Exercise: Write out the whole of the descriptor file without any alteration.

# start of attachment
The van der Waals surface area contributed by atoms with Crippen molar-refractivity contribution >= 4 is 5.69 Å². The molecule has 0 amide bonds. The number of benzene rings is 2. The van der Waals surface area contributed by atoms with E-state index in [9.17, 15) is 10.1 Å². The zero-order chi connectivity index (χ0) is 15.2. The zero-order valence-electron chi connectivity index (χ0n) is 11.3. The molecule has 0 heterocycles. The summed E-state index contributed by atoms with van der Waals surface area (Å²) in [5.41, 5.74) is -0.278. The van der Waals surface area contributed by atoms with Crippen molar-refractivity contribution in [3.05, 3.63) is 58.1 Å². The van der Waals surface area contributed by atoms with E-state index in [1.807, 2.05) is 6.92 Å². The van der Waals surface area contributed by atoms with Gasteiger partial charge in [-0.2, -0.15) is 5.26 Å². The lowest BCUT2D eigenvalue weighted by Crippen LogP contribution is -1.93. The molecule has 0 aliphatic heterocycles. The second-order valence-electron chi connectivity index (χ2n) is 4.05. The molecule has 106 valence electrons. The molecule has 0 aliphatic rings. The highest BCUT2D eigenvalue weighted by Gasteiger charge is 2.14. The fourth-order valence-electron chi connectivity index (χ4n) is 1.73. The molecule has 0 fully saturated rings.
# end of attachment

The van der Waals surface area contributed by atoms with Crippen molar-refractivity contribution >= 4 is 5.69 Å². The molecule has 0 amide bonds. The number of benzene rings is 2. The van der Waals surface area contributed by atoms with E-state index in [9.17, 15) is 10.1 Å². The zero-order chi connectivity index (χ0) is 15.2. The zero-order valence-electron chi connectivity index (χ0n) is 11.3. The molecule has 0 heterocycles. The summed E-state index contributed by atoms with van der Waals surface area (Å²) in [5.41, 5.74) is -0.278. The van der Waals surface area contributed by atoms with Crippen molar-refractivity contribution in [3.05, 3.63) is 58.1 Å². The van der Waals surface area contributed by atoms with E-state index in [1.807, 2.05) is 6.92 Å². The van der Waals surface area contributed by atoms with Gasteiger partial charge in [-0.2, -0.15) is 5.26 Å². The lowest BCUT2D eigenvalue weighted by Crippen LogP contribution is -1.93. The molecule has 0 aliphatic heterocycles. The second-order valence-electron chi connectivity index (χ2n) is 4.05. The molecule has 106 valence electrons. The molecule has 0 aliphatic rings. The highest BCUT2D eigenvalue weighted by Gasteiger charge is 2.14. The fourth-order valence-electron chi connectivity index (χ4n) is 1.73. The molecule has 0 fully saturated rings.